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Proposed Legislative Changes Will Tighten Veterinary Drug Imports
August 1, 2016

A Saskatchewan based Veterinary Epidemiologist says proposed changes to Canada’s Food and Drug Regulations will increase the oversight and tracking of antimicrobials imported into Canada for use in food animals.

The federal government published its Proposed Changes to the Food and Drug Regulations Related to Antimicrobial Resistance July 2.

Dr. Leigh Rosengren, a Veterinary Epidemiologist with Rosengren Epidemiology Consulting says the proposed changes focus a lot on what drugs can be brought into Canada for use in animals designated for food.

Clip-Dr. Leigh Rosengren-Rosengren Epidemiology Consulting:

One of the main changes is to require veterinary active pharmaceutical ingredients that are imported or sold in Canada to be manufactured in accordance with good manufacturing practices.

What an active pharmaceutical ingredient is, is what would normally be compounded or made into the drug.

They’re tightening up the regulations on who can bring that in and if you do bring those in what has to happen for the fabricating of them, the packaging and labelling of those and the testing of those to make sure they’re safe.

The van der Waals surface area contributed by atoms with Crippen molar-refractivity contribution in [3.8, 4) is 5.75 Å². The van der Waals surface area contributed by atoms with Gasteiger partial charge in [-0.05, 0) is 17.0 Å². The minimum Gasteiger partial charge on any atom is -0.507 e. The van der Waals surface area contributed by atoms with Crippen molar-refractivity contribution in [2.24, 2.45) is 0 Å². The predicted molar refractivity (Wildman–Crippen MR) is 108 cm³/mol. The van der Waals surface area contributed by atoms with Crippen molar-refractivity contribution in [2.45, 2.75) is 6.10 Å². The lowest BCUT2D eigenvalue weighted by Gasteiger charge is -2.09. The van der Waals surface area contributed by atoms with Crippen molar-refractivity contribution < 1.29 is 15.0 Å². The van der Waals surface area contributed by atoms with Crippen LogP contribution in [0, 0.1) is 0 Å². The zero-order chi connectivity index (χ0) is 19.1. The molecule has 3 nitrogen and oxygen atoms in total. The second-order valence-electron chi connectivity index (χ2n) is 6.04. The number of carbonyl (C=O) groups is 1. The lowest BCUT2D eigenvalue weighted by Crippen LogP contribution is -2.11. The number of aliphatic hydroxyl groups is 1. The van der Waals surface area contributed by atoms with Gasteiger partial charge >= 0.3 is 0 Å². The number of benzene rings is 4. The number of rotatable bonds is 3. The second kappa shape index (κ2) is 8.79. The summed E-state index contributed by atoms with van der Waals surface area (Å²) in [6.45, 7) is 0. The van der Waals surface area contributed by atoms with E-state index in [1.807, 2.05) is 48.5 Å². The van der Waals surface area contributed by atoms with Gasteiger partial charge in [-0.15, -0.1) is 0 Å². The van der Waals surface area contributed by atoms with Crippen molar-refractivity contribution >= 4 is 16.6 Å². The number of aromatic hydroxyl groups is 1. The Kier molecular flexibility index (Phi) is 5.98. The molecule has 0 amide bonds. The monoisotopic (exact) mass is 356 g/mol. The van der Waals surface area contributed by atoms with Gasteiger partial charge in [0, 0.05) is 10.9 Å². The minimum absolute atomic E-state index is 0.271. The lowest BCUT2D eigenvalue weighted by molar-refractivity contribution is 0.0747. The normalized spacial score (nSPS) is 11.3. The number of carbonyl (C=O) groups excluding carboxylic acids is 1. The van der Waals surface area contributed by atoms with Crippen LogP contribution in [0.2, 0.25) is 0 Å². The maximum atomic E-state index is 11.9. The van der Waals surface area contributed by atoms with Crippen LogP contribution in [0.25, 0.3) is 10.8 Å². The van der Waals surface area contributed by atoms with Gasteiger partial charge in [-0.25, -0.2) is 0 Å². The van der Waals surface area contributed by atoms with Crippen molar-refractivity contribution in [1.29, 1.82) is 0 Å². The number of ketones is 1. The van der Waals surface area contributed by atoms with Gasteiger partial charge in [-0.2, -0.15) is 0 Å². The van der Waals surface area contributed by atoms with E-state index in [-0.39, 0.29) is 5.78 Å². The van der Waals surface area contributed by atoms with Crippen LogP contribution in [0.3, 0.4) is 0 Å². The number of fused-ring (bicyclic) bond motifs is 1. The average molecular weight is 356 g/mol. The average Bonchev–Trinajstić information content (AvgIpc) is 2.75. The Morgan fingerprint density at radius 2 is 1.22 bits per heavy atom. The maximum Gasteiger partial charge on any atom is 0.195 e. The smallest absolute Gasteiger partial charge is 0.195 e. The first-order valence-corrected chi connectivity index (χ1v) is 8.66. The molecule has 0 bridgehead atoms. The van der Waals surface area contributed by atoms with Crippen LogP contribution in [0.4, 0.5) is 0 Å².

Alongside with that the proposed changes are to restrict the own use importation of certain unauthorized drugs including those APIs.

The government is also working to get more or better information on the amounts, the types of antimicrobials used down to the species level.

Currently we have antimicrobial use reporting on the sales volumes but, because many of our products are licensed for multiple species, we don’t have a very good sense of where those antimicrobials are going or where they’re being used.

So the government is requiring manufacturers and importers who sell veterinary drugs to report on where they’re being sold by animal species.

Dr. Rosengren notes few producers import active pharmaceutical ingredients so the proposed legislative changes will have little impact on the day to day operation of most farms.

Source – farms.com and Bruce Cochrane


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